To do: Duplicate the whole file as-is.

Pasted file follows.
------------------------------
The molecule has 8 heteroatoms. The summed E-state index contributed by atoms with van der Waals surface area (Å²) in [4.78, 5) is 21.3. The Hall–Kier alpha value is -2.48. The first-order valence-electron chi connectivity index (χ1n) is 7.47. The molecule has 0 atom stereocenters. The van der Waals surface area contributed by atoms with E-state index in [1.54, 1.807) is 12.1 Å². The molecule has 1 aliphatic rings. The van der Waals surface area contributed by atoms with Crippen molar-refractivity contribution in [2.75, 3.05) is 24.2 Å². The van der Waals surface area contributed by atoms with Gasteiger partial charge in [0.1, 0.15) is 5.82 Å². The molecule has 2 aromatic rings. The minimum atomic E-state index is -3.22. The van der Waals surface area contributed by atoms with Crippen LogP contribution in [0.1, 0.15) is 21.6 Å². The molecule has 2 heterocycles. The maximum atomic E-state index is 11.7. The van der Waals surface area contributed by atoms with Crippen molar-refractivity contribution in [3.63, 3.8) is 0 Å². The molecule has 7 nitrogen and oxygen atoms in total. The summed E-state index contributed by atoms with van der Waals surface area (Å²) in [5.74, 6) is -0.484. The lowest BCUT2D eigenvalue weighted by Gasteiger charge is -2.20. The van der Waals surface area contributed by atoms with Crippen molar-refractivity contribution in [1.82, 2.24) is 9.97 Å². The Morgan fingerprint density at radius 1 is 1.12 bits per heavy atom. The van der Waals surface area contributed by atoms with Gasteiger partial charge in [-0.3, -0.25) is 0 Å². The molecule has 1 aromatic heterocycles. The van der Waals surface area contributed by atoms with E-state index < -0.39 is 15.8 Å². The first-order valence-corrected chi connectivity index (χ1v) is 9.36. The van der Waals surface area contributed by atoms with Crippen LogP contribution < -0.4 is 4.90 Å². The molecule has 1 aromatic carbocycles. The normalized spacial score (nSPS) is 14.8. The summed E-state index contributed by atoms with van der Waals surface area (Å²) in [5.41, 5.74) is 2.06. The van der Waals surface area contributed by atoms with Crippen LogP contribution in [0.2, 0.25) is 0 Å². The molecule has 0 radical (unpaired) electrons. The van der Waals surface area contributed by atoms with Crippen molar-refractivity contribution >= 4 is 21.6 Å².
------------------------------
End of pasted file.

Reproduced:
The molecule has 8 heteroatoms. The summed E-state index contributed by atoms with van der Waals surface area (Å²) in [4.78, 5) is 21.3. The Hall–Kier alpha value is -2.48. The first-order valence-electron chi connectivity index (χ1n) is 7.47. The molecule has 0 atom stereocenters. The van der Waals surface area contributed by atoms with E-state index in [1.54, 1.807) is 12.1 Å². The molecule has 1 aliphatic rings. The van der Waals surface area contributed by atoms with Crippen molar-refractivity contribution in [2.75, 3.05) is 24.2 Å². The van der Waals surface area contributed by atoms with Gasteiger partial charge in [0.1, 0.15) is 5.82 Å². The molecule has 2 aromatic rings. The minimum atomic E-state index is -3.22. The van der Waals surface area contributed by atoms with Crippen LogP contribution in [0.1, 0.15) is 21.6 Å². The molecule has 2 heterocycles. The maximum atomic E-state index is 11.7. The van der Waals surface area contributed by atoms with Crippen molar-refractivity contribution in [3.63, 3.8) is 0 Å². The molecule has 7 nitrogen and oxygen atoms in total. The summed E-state index contributed by atoms with van der Waals surface area (Å²) in [5.74, 6) is -0.484. The lowest BCUT2D eigenvalue weighted by Gasteiger charge is -2.20. The van der Waals surface area contributed by atoms with Crippen molar-refractivity contribution in [1.82, 2.24) is 9.97 Å². The Morgan fingerprint density at radius 1 is 1.12 bits per heavy atom. The van der Waals surface area contributed by atoms with Gasteiger partial charge in [-0.3, -0.25) is 0 Å². The molecule has 1 aromatic heterocycles. The van der Waals surface area contributed by atoms with E-state index < -0.39 is 15.8 Å². The first-order valence-corrected chi connectivity index (χ1v) is 9.36. The van der Waals surface area contributed by atoms with Crippen LogP contribution < -0.4 is 4.90 Å². The molecule has 1 aromatic carbocycles. The normalized spacial score (nSPS) is 14.8. The summed E-state index contributed by atoms with van der Waals surface area (Å²) in [5.41, 5.74) is 2.06. The van der Waals surface area contributed by atoms with Crippen LogP contribution in [0.2, 0.25) is 0 Å². The molecule has 0 radical (unpaired) electrons. The van der Waals surface area contributed by atoms with Crippen molar-refractivity contribution >= 4 is 21.6 Å².